Many people think dynamic pricing is crazy–witness this 50x surge Uber once saw. At today's exchange rate, that 425 KR is $50 USD–per minute. But is customer reaction to this the biggest challenge?
We're not going to sugar coat it: implementing dynamic pricing is hard. And, you really can screw it up. Anything with tremendous potential to improve your business has the same potential to ruin it: just look at StubHub's fee-bundling experiment, that lost them 30% of their revenue–and, worse, created competitors in the form of SeatGeek, VividSeats and more. They went from around 80% marketshare to around 50%, all because of a badly managed pricing experiment. So yes, you can screw it up. Big time.
But that doesn't make dynamic pricing–or any pricing strategy change–a bad idea. It just means you have to be careful, and thoughtful about implementation.
In our experience the two biggest challenges people run into are, in order, managing organizational change, and building a successful algorithm (or series of algorithms). If you can master these, you'll have a higher liklihood of success.
Managing organizational change
"The common theme across all our executive searches is change management. Very few people can show they can successfully lead change in billion-dollar organizations, and those people are in tremendous demand."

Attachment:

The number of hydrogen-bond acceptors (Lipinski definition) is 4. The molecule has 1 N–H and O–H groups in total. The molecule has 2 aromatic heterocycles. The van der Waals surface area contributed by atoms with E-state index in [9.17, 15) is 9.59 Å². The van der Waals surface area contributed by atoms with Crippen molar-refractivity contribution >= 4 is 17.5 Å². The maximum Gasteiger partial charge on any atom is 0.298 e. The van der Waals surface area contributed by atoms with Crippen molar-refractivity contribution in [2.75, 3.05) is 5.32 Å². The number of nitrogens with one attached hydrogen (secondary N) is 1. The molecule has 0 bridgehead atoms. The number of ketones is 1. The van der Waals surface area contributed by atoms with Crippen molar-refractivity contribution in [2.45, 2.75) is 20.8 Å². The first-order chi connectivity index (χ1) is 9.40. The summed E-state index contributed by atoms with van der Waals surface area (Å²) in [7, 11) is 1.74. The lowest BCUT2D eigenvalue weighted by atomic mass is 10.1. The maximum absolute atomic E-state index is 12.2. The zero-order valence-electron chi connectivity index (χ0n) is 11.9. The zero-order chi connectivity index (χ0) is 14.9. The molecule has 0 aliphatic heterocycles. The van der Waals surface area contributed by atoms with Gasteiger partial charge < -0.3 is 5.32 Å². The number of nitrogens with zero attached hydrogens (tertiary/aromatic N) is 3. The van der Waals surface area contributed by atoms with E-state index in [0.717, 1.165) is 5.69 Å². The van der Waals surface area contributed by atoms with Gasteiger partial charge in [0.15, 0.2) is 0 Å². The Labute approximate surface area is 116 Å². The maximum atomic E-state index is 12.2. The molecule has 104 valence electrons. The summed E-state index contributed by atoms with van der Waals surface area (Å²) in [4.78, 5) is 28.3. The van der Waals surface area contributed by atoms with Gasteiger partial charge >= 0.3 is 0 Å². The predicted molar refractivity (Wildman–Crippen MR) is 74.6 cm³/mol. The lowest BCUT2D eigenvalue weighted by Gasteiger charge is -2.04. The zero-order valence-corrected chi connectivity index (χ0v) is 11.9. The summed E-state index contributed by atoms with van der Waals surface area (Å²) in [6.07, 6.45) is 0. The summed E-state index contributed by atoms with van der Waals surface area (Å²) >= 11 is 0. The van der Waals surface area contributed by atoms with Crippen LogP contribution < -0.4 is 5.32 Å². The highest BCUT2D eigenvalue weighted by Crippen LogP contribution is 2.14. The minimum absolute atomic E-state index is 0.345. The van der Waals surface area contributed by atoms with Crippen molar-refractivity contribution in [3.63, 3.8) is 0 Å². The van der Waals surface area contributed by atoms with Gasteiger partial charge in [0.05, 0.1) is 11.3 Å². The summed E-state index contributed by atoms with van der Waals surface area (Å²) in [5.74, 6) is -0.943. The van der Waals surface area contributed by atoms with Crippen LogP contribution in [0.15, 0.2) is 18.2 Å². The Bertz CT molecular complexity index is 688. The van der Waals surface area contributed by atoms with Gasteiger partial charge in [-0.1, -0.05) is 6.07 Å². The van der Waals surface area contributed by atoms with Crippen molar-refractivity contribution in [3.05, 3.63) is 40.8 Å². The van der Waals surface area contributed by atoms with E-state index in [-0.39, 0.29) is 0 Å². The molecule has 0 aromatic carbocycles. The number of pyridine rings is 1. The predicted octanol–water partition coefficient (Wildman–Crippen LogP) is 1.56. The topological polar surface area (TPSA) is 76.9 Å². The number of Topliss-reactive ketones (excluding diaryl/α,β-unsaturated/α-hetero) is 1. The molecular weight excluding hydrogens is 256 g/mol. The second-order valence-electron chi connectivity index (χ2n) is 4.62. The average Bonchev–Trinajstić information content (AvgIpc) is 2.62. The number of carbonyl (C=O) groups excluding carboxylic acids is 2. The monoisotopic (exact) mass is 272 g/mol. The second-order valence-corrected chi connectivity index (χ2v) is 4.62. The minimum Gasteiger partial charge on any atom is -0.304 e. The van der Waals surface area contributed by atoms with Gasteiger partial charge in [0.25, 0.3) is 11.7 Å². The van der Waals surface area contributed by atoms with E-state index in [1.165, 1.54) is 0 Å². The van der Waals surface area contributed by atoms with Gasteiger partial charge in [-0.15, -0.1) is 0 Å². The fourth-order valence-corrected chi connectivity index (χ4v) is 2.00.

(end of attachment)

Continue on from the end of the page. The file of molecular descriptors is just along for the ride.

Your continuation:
- Consultant, Russell Reynolds Associates
In today's dynamic world, managing change is in extreme demand, especially at the executive level. While manager-level people may find the inspiration, or a strategy group may do the homework, only with executive committment will dynamic pricing–or any pricing change–become reality. Because it reaches through out the organization.
Here are 5 common areas that experience significant organizational change with dynamic pricing.
- Marketing. Learning how to message when you can't quote a simple number that's always available and easy to put on a billboard can be tough. But somehow, every airline and hotel has figured this out. Uber marketed its way to a $50 billion valuation. Can your marketing team figure it out?
- Sales. Sales managers are used to trusting their gut. But making gut decisions takes time, requires meetings, and is impossible to track or assess with data. Trusting a new, core tool after many years of doing things a certain way is far from an easy discussion. To counter reluctance, it helps that the model can be trained on and proven with backtesting on their historical gut-driven pricing decisions. And, many studies (and our direct experience) has shown that putting more, predictive pricing power in the hands of front line sales makes for faster decisinos, more closed deals, more profitable deals and happier customers. In sum, bigger bonuses. Does your VP of Sales want a bigger bonus for herself and her team?